'Limbo'

Art and Frustration

by Rick Dakan

29 July 2010

Limbo's aesthetic and gameplay work in perfect synch with one another, and time and again it produces those moments of pure frisson that only a great game can give.
 
cover art

Limbo

(Microsoft Game Studios)
US: 21 Jul 2010

Review [9.Aug.2011]

There’s no doubt in my mind that Limbo is art. Just look at the thing! It’s all super-artsy and stuff, with its evocative yet minimalist art style and bleak, moody, creepy, disturbing look. From moment one the game stirred emotions in me, and I think that’s what art needs to do to be art. I felt intrigued by the mysterious world and this strange boy I was controlling. The shadow-heavy world lingers just on the edge of being inscrutable, but never leaves you in doubt about the important things. And that horrifying, damnable spider from the early part of the game? Right now it has my vote for villain of the year. At first, second, and third look, Limbo drove right into my brain, eliciting a full spectrum of experiences. This is a model example of an artistic endeavor unique to gaming.

Yes, yes, Rick’s going on about art and games and stuff again. And of course I’m not the only one hurling the “A” word at Limbo. Some might even argue that the game’s trying too hard to be taken as serious art, but I think that’s a pretty ridiculous argument. Its aesthetic and gameplay work in perfect synch with one another, and time and again it produces those moments of pure frisson that only a great game can give.
  
But then there’s the other thing you end up doing “time and again” in Limbo—repeating the same puzzles until you get the timing just right. We’re all familiar with the experience of repeating a word over and over again until it starts to lose all meaning for us. Just sit there and say “Limbo” 100 times and you’ll see what I mean. Also, try and drop one crate on another crate and then climb on top of them before the buzzsaw gets to you so you can jump onto the ledge 100 times and you’ll see what I mean. OK, that section of Limbo I just described didn’t take me 100 tries, but it probably took me 10 or 15, and I can tell you with dead certainty that be attempt five or six, once I’d solved the puzzle and it was just down to hand-eye execution, I wasn’t feeling anything but frustration.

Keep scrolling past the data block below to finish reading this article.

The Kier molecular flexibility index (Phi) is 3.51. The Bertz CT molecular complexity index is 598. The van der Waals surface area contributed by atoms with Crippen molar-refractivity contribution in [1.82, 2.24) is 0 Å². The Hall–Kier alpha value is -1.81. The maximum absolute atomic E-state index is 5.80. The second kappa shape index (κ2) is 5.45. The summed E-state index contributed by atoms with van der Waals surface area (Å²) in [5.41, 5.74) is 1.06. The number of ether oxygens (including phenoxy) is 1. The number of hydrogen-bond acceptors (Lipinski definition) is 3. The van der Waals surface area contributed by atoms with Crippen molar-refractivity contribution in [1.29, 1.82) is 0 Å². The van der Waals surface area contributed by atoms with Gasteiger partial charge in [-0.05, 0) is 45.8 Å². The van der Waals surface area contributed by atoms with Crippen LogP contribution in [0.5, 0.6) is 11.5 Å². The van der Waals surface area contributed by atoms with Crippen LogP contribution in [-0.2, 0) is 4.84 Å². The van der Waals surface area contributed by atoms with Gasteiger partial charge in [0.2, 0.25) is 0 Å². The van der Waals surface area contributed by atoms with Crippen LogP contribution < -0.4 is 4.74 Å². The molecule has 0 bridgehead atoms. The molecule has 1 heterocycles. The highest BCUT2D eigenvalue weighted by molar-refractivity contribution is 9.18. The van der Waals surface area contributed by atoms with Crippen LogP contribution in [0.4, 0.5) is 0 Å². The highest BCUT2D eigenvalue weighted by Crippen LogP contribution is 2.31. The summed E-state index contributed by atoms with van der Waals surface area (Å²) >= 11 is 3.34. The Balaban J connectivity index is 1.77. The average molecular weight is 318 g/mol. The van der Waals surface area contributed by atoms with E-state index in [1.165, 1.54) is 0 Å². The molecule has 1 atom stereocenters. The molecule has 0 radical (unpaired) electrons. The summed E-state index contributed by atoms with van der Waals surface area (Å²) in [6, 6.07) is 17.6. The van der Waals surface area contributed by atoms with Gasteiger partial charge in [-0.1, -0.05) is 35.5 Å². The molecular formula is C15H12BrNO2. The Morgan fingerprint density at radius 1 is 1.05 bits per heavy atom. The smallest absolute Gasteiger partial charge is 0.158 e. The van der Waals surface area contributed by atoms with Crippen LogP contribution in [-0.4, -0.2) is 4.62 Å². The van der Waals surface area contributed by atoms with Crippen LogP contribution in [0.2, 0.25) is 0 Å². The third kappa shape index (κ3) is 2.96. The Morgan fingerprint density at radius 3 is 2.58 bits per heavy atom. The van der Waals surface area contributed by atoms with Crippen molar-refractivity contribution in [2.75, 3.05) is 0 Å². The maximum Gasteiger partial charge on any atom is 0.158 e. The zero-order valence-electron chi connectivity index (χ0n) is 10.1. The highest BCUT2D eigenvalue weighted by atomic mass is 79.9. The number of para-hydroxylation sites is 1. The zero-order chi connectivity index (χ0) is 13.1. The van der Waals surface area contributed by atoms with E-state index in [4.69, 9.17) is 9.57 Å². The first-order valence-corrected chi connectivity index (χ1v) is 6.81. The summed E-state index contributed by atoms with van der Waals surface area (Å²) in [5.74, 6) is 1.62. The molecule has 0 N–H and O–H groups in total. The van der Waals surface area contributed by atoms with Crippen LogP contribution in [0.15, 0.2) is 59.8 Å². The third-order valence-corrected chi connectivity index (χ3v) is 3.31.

The game soars at those moments when you’re right on the edge of understanding what you’re supposed to do. There were several occasions where I was moving forward, thinking as fast as I could even as the silhouetted world creeped me out and fired my imagination. The sense of relief and exaltation when I made it through a puzzle/death trap in one go was the best. Seeing a clever, gruesome death once or twice before I perceived the way forward was just as gratifying, albeit in a different way. In a perfect world, the game would be an equal mix of these two feelings, with some atmosphere building stretches of walking through the blighted, shadow-heavy landscape.

But of course the game can’t balance forever on that knife edge, because it’s impossible to guess who will have problems with which puzzles. Some I solved instantly, some I stared at for what felt like hours (OK, it was minutes, but it felt long). More than a couple I looked up online. Obviously the designer chose to make some puzzles harder than others, but how could they know exactly how to balance the game perfectly for everyone. And so I don’t imagine they tried.

Instead they went with the standard, tried and true, puzzles get harder as they go along formula. And there’s nothing wrong with that at all. Limbo is a really good puzzler/platformer, and it has more moments than most of pure inspiration. I think it would’ve been even bolder to try and walk the knife’s edge I wrote about, to see how close to the constant they could make my engagement with the game, but I know that’s hard, and I imagine it would’ve made the game even shorter than it already is. I wonder if any game could ever do what I want, at least for every player. Probably not, although, Diogenes-like, I’ll keep searching for that imaginary perfect game.

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